In a warped twist on identity theft ads, Pat Fallon and Fred Senn lounge languidly on a set of massage beds and spout a gossipy promotion for the upcoming AAAA Summit in female Texan drawls. Gabriel deGrood Bendt helped. Check out the video here.
The Summit's intention is in part a desperate plea to help "Position the Minneapolis ad community as vital, vibrant and cool" but judging from the naked, pleasantly glowing executives we're disinclined to miss the event. No one should be allowed to have that much fun in the nuddies without us. - Contributed by Angela Natividad
- These BBDO-created Suzuki ads have some very intricate and intriguing illustration.
- Beginning November 17, the University of Texas in Austin is hosting Chaos 2006, a two day event focusing on the crazy changes going on in advertising. Yes, Bob Garfield will be in the house.
- Of you're sick of sponsoring that same old boring sports for your marketing programs, you might want to check out this combination of volleyball, soccer and gymnastics called Bossaball.
We all love to go to trade shows to schmooze with others in the industry, attend panel discussions in hopes we pick up the latest cool marketing tactic and, perhaps, strike a business deal or two. While some of that may have merit, in this fast changing media landscape where everyone's skipping your ads, blocking your pop ups and stripping banners from web pages, it's unlikely any panel is going to deliver you as much insight and usable information as this Guy Kawasaki-led panel called Next Generation Insights. The panel consisted of kids aged 16 to 24 and offered up more a treasure trove of first hand information about media usage habits that will soon define the future of media. From cell phone usage to use of MySpace to IM to online shopping to text messaging gaming to computer usage habits to television viewing to magazine readership to iPod usage to email to online video to RSS and more. It's a motherlode of insightful, usable information about a generation that is indicative of what media usage will look like in the future.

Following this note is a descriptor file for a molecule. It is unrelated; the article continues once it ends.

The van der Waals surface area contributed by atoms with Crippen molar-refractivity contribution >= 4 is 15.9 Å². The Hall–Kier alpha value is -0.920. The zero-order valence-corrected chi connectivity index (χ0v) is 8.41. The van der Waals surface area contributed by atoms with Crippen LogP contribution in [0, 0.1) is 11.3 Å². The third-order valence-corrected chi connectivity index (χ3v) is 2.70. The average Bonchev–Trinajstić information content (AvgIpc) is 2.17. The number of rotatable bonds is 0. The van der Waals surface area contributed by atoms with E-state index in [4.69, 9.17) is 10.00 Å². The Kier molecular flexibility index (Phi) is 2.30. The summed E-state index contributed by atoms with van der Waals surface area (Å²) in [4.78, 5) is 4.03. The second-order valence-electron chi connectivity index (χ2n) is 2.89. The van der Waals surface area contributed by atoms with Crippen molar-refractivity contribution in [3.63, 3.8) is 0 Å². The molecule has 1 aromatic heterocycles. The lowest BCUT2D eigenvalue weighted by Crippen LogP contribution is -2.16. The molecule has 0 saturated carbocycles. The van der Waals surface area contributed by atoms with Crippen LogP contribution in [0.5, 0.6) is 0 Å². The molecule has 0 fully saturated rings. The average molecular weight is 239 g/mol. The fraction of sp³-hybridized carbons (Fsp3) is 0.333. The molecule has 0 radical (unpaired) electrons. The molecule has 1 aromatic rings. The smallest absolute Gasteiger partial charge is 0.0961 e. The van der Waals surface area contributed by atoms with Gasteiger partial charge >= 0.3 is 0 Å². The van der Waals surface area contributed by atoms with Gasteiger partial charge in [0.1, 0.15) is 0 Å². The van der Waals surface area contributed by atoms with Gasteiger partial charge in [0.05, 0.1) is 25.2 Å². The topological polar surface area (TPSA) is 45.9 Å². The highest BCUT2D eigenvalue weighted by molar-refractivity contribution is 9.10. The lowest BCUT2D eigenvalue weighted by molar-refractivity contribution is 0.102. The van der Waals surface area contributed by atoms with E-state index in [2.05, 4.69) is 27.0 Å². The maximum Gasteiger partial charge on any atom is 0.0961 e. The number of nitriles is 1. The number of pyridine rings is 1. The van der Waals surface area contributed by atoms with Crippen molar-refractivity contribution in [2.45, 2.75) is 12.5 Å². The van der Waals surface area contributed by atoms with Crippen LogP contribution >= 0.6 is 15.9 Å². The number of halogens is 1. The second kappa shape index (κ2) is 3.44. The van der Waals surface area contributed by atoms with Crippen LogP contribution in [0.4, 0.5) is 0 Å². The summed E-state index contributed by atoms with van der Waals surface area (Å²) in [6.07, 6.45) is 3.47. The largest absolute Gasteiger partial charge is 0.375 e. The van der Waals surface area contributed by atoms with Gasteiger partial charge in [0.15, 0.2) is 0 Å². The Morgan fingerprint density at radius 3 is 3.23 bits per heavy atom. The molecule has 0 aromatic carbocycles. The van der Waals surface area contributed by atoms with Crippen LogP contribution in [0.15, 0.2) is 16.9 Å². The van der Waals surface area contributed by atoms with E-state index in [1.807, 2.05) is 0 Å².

After watching this, you will very quickly realize that all current methods of marketing have a very, very...very short lifespan. There are bright spots though. Interestingly, magazines and billboards were mentioned as viable media outlets. Give it a watch.
AdWeek's Alison Fahey, writing on the AdFreak blog, tells us about her experience interviewing famed KISS bassist Gene Simmons and how he's taken what was once just a rock brand and turned it into a successful global brand. Alison says there wasn't much tongue wagging and there was no blood spilled. All in all, a good interview.
Colle+McVoy is pleased it recently won Adweek Magazine's award for "Best Guerrilla Marketing Campaign" at the magazine's second annual Buzz Awards. Colle+McVoy tells us they chosen for their "use of grassroots marketing" to generate brand attention and awareness on work they did for a crushed vehicle campaign for the Minnesota State Lottery. Congrats.
To promote their ad contest for the practitioners of tomorrow, Young Guns releases Worth the Pain, which straddles the fine balance between educational and entertaining in a satisfyingly dark way. We dig the sense of despair dripping from the guy holding his head in his hands. What's got him so down? Is it the pressure that comes with competing for attention in a cutthroat industry, or is it the anal thermometer that explodes in hearts and rainbows? Come on, we all have to pay our dues. -Contributed by Angela Natividad